BOOT CAMP 060
BACKUP AND MASS STORAGE
You probably don't want to know this, but all the programs
and data stored in your computer reside in a microscopically thin magnetic coating
on thin metal discs spinning at several thousand revolutions per minute. All it
takes is a single speck of dust, a sharp knock or a virus to destroy all of the
information held on your PC's hard disc drive. Fortunately it doesn't happen
very often, and you are fully protected against viruses (aren't you…?) but suppose
the worst did happen, how would you fare?
If all of your non-replaceable data is safely backed up then
it need be no more than an inconvenience. Mass storage devices are so cheap
nowadays there's no excuse not to protect your computer against hard disc
failure or corruption and it also makes it easier to archive or swap large files
between PCs. Of course you can save data on floppy discs, the 1.4Mb capacity is
sufficient for important system files a few documents or one or two images but far
too small to be of use with today's video and multimedia applications. Data can
be compressed, to make more efficient use of the floppy's limited storage space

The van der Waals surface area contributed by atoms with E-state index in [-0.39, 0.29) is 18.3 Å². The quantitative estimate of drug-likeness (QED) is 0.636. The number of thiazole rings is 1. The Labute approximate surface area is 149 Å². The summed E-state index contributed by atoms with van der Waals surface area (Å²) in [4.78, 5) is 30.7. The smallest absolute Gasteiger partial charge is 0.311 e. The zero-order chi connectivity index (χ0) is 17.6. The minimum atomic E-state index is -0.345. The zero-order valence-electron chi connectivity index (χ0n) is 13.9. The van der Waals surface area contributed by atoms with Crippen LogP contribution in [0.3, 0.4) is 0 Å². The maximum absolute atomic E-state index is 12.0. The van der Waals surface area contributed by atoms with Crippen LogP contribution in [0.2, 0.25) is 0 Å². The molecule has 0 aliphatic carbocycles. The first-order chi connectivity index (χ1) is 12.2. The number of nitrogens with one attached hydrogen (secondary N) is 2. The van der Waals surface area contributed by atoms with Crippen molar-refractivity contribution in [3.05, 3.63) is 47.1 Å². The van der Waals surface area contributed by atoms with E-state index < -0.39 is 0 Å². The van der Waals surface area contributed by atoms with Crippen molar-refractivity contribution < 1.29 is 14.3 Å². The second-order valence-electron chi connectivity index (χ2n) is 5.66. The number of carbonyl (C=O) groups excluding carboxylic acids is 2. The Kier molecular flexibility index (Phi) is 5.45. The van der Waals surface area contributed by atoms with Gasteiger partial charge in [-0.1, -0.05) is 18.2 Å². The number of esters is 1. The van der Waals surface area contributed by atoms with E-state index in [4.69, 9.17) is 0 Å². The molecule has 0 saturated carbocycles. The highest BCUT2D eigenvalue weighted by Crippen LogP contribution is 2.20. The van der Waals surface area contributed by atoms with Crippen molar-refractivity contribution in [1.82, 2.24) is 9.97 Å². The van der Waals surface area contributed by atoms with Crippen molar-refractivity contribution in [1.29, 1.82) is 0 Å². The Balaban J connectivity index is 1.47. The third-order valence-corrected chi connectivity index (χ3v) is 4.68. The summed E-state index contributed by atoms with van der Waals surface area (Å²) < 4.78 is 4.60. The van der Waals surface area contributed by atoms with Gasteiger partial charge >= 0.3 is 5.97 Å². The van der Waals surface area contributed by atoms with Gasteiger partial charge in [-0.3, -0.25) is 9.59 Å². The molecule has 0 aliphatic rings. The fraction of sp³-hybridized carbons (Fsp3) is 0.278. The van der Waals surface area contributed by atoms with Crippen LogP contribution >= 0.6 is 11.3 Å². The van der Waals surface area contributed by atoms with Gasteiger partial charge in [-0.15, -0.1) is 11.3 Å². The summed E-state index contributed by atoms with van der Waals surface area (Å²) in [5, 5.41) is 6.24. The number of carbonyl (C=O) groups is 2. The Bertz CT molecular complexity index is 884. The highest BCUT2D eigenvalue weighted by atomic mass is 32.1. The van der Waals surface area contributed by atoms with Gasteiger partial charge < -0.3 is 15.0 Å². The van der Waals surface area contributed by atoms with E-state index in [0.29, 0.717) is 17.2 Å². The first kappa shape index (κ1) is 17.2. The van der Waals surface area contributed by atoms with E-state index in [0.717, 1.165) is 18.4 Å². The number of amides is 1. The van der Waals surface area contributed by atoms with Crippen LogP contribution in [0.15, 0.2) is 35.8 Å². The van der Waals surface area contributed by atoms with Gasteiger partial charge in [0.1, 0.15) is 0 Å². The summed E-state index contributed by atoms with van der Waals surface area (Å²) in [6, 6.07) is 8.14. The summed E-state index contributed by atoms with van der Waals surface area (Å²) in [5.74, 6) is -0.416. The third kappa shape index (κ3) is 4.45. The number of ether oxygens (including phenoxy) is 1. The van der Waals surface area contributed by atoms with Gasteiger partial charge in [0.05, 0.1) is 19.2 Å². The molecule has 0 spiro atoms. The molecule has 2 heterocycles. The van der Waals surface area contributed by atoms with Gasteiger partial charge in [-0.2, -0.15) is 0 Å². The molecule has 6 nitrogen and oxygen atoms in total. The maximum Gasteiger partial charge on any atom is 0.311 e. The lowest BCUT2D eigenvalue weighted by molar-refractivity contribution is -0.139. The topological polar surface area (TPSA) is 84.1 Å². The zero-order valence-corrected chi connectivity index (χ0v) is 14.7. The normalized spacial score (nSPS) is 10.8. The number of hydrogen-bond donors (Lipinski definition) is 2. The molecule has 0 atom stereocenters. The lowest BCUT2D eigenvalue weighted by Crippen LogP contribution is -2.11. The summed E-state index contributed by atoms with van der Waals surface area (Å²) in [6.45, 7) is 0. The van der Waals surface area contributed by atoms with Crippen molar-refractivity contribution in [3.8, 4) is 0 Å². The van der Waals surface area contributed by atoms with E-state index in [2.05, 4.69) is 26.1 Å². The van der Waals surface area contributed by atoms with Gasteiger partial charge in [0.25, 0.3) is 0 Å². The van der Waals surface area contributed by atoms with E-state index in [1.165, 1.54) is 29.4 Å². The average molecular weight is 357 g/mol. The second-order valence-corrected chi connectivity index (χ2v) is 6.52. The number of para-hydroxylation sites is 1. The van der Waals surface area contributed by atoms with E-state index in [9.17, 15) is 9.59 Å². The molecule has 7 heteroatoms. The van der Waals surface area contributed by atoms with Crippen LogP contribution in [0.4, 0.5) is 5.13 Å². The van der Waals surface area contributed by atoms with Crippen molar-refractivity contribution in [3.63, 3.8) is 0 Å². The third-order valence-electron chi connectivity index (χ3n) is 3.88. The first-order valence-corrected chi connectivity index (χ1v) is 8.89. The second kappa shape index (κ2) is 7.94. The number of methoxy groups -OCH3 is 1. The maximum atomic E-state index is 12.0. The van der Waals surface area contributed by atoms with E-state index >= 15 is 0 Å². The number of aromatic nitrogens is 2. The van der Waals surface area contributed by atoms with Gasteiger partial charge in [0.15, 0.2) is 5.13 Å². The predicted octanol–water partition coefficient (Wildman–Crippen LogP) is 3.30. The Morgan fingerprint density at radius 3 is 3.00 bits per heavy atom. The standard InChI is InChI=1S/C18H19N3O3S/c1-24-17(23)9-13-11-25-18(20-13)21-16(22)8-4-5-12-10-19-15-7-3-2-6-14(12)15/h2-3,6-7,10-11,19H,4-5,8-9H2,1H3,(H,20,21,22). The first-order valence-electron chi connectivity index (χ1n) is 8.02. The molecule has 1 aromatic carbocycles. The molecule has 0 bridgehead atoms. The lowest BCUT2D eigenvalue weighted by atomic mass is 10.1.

and Windows 95/98 has a useful backup utility built-in (My Computer > right
click drive C: > Properties > Tools) but there are simpler solutions.
Basically there are three hardware options: magnetic tape, magnetic
disc, and optical disc, we'll look at each one in turn. Magnetic tape systems
have two distinct advantages, they are cheap and they hold enormous amounts of
data. The cheapest tape-based backup system is the Danmere Backer which sells
for less than £40 and can download the contents of a hard disc drive on to a 3-hour
video tape costing a couple of pounds. More advanced tape systems like the
Hewlett Packard Colorado, Segate Travan or Iomega Ditto use dedicated data
cartridges, drives cost upwards of £140 and can hold 5 or more gigabytes of
compressed data. However, all tape-based recording systems are slow and because
data is stored in a 'linear' form -- along a length of tape -- it can take a
long time to retrieve a particular file or group of files. Since there are many
different types of magnetic tape cartridge or cassette file swapping is
restricted to other PCs using the same system.
There are also lots of different magnetic disc formats on